http://www.businessweek.com/news/2011-09-21/odyssey-marine-drops-as-court-upholds-black-swan-ruling.html

Bloomberg News

Odyssey Marine Drops as Court Upholds ‘Black Swan’ Ruling

September 21, 2011

(Updates with company comment in seventh paragraph.)

Sept. 21 (Bloomberg) -- Odyssey Marine Exploration Inc. fell as much as 44 percent as an appeals court upheld a ruling that property it recovered from a sunken ship code-named “Black Swan” must be returned to Spain.

The U.S. Court of Appeals in Atlanta affirmed the lower- court ruling in a decision today.

“The district court did not err when it ordered Odyssey to release” the property to Spain, the appeals court said.

In December 2009, U.S. District Judge Steven D. Merryday in Tampa, Florida, backed Spain’s position on the treasure from the ship, whose full name is Nuestra Senora de las Mercedes, and dismissed the case that Odyssey Marine had brought. Merryday had said Odyssey could hold the property while it pursued its appeal.

Odyssey fell to $1.80 before closing at $2.16, down 33 percent, in Nasdaq Stock Market trading.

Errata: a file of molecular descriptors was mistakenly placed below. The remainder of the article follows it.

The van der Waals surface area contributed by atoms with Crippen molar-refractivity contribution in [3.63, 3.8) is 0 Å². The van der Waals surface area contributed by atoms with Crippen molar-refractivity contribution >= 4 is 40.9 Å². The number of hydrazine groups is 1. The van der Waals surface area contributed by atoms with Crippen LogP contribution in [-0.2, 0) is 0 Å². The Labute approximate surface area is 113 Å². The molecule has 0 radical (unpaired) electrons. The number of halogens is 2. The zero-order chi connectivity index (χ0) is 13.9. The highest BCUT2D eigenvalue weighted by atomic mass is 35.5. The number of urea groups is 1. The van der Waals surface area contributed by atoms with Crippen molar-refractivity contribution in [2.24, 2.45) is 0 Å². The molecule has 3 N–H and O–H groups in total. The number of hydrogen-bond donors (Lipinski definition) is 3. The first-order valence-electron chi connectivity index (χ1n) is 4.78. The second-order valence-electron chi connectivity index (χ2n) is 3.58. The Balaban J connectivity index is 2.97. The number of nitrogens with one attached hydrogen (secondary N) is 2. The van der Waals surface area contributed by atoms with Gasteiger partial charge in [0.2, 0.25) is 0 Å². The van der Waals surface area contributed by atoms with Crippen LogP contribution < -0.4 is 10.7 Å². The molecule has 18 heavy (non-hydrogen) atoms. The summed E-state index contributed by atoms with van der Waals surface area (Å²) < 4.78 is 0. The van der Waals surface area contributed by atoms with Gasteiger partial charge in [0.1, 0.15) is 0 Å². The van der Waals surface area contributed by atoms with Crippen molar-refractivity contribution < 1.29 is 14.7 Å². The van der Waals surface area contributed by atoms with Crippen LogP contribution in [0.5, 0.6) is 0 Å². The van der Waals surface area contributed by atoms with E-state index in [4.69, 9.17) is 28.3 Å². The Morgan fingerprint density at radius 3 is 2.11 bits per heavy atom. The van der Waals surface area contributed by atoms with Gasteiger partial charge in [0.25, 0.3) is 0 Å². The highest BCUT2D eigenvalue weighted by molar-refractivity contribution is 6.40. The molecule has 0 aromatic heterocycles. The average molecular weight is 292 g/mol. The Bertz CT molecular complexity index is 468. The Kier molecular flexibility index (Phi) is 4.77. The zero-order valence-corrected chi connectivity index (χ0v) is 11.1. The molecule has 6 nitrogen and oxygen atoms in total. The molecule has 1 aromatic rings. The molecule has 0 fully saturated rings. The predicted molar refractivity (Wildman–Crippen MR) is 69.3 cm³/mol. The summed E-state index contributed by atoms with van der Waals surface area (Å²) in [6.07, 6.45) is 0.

The company will ask the full appeals court to rehear the case, it said in a statement.

“While we were surprised by the ruling and are obviously not pleased with the opinion, there is no near-term economic impact on the company,” President Mark Gordon said in the statement.

Odyssey, which searches for sunken treasure, said in May 2007 it recovered more than 17 tons (15,422 kilograms) of silver coins from the ship, which went down in the Atlantic Ocean off the Strait of Gibraltar.

‘Pivotal 1804 Engagement’

Spain, contesting the company’s claim to the wreck, said it is “a Spanish frigate that exploded in a pivotal 1804 engagement with the British and precipitated Spain’s declaration of war against Britain,” U.S. Magistrate Judge Mark A. Pizzo wrote in a June 2009 report.

Pizzo agreed with Spain that the U.S. lacks jurisdiction over the case and recommended that Merryday dismiss it and order the property returned to Spain, which he did.

Odyssey argued the ship isn’t entitled to sovereign immunity because it was “primarily on a commercial voyage when it sank, and therefore should not be considered as a ‘warship,’” the company said in the statement. More than 70 percent of the coins never belonged to Spain, the company has said.

The case is Odyssey Marine Exploration Inc. v. The Unidentified Shipwrecked Vessel, 10-10269, U.S. Court of Appeals for the 11th Circuit (Atlanta), and 8:07-cv-00614, U.S. District Court, Middle District of Florida (Tampa).

--Editors: Peter Blumberg, Mary Romano

To contact the reporter on this story: Thom Weidlich in Brooklyn, New York, federal court at tweidlich@bloomberg.net.

To contact the editor responsible for this story: Michael Hytha at mhytha@bloomberg.net.


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